Some bands and artists have great names: Gnarls Barkley, Led Zeppelin, We Were Promised Jetpacks!. Others have hilariously bad ones: Shitdisco, Kathleen Turner Overdrive. And others get by on some really superficial puns.
Professor Kliq is an awesome name. It registers with me on a visceral level. I instantly imagine him as some kind of 4-bit video game protagonist – the star of whatever cockamamie, exclamation-point-laden backstory was printed on the back of an Atari game’s box. “The mad scientist Professor Kliq’s experiments have gone awry! After the Professor crossbred kangaroos and bunnies, the resulting bunniroos quickly bounced their way out of his secret underground laboratory and are running amok in Metro City. You must rescue them in the exciting new game Hop To It!”
In reality, Prof. Kliq is Mike Else, a twentysomething DJ now studying music at Columbia. He seems like a cool dude (I inferred this from his website). And it doesn’t hurt that all of his music’s free. Thanks, Creative Commons.
We’ve got three songs of the Professor’s after the jump, plus plenty of user comments. They’re slowly becoming my favorite part of this running feature.
“Sewage” is the aural equivalent of an Incredible Journey-like venture into the brain of a British teenage technofiend with ADD. Is that comparison a little hard to follow? So is “Sewage,” and I mean that as a compliment. The Professor refuses to ground himself in one beat for very long. What starts as a quirky array of buzzes and whirs quickly morphs into a rollicking percussion ensemble. It’s head-boppingly infectious, a good instigator for some angry, I-just-downed-three-pints dancing. I tend to furrow my brows at techno tracks with what Audiosurf user JaguarFiend calls “pleasure moans,” but they’re handled here with such whimsy – laid to almost humorous effect over the most barebones loop in the whole song – that I actually enjoyed their reprisal just before the final push. I’m sure this one will have its detractors. The ride itself isn’t magnificent, and I could see how the song’s rougher edges would turn away some listeners. But I rode this one a second time almost immediately. I paused only to read comments. Then I went back and played this song a third time. A fourth is most certainly in order.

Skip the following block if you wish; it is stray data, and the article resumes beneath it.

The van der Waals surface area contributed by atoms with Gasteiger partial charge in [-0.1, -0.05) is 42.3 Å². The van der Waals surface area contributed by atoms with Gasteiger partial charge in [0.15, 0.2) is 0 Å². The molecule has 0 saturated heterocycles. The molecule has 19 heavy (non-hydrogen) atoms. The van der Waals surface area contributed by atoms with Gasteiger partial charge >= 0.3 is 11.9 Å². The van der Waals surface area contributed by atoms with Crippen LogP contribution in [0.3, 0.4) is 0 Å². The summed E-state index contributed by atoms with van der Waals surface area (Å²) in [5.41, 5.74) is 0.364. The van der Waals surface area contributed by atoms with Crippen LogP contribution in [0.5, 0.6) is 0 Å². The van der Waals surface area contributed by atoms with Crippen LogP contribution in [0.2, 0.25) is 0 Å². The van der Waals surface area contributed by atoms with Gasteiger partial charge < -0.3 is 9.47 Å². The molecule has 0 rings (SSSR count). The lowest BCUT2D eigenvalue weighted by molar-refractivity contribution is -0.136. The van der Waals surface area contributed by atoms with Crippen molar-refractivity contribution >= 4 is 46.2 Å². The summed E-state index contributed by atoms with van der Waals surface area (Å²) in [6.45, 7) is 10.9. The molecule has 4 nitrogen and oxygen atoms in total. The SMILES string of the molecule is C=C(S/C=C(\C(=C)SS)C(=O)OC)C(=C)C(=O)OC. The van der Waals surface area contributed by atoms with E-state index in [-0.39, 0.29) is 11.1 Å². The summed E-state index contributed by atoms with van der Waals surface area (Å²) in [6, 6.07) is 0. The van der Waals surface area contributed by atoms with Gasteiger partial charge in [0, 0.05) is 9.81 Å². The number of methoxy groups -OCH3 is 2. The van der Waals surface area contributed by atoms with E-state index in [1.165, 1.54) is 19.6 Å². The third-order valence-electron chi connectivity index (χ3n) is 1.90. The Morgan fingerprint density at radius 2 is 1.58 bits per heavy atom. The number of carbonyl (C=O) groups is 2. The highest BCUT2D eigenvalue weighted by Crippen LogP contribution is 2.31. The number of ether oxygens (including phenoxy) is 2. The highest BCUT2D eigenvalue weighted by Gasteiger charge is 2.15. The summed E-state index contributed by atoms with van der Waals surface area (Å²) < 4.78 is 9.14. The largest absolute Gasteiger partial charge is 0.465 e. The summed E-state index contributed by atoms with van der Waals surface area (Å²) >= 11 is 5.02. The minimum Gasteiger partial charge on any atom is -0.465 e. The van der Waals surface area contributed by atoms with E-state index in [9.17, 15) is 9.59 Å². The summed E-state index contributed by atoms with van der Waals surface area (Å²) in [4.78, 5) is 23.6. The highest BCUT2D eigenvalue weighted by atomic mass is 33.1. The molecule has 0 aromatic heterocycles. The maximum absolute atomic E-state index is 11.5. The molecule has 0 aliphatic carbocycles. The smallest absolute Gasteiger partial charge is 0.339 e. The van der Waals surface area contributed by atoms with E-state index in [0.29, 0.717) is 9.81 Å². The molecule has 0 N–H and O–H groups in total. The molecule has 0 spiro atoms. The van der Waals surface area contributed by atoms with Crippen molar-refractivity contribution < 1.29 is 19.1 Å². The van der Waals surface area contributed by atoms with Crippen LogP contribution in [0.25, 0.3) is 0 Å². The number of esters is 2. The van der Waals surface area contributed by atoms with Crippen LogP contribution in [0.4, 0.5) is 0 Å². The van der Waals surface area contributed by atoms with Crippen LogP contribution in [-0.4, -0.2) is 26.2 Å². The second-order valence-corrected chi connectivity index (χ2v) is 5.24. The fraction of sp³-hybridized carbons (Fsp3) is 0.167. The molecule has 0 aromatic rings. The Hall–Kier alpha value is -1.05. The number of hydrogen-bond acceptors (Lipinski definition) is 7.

“All Control” really comes into its own when the “We have lost all control” loop lurches forward into high gear, complicating the underlying percussion and sending Guile-like shockwaves through the track. Immediately following this opening salvo, the Professor inserts a little more whimsy. A simplified version of the main melody (for lack of a better word) sounds as if it’s being played on a pawnshop Moog by a child eager to help out in his older brother’s garage band. The rhythm is punchy, almost too precise. User Ko-Tao argues that “This stuff doesn’t even come across as music.” I disagree. While the Professor largely employs sounds familiar to stalwarts of the electronica genre, his insistence on constant variation and frequent molting of beats is more musical than most of the trance music I’ve been exposed to. Will the Text-to-Speech utterance of “We have lost all control” wear on your ears by the end? Probably. Just don’t let that dissuade you from riding an excellent song. And to be fair, my favorite section of the ride was the last uphill that featured, instead of TTS Lady, a random dude who may as well have been spouting gibberish.
The sprawling length of “Bust This Bust That (2nd Movement)” hurts the overall experience. “Sewage” and “All Control” felt more focused, whereas here the Professor’s out to riff. Out to display his madd skillz. And he has them. No argument there. But about halfway through the track, I got the distinct impression he was sampling himself the way Girl Talk samples the broad spectrum of popular music. Trying to predict even the next ten seconds of music is near impossible. It’s like playing a game with an opponent of vastly superior skill: the chess genius thinking 35 moves ahead, the tennis champ setting you up three points in advance, the twelve-year-old on Xbox Live programming new glitches while he waits for you to respawn. Expect a challenge, aurally and mentally. The ride’s brimming with swathes of red, neatly organized for your matching pleasure. Just don’t accidentally paint them all away in the madness that follows. Oh yeah, and a reverse corkscrew toward the end livens things up even more, as if this one needed further complication.
All songs were played at least twice on the Pro difficulty with the Eraser and Vegas characters. All user quotes are taken from the Comments section of the in-game post-ride report. The mob was generally 50/50 on the Professor. SurfinOnBeatzzz (extra points for extra Zs, my friend) threw his weight behind him, saying “This guy deserves the support right here, he’s got serious talent and ridiculous creativity.” akaCol, modest as they come, offered a contrary view, “I haven’t got the faintest clue when it comes to music, but this song is awfully terrible and terribly awful.” As articulate as that may be, I’ve got to side with Beatzzz on this one.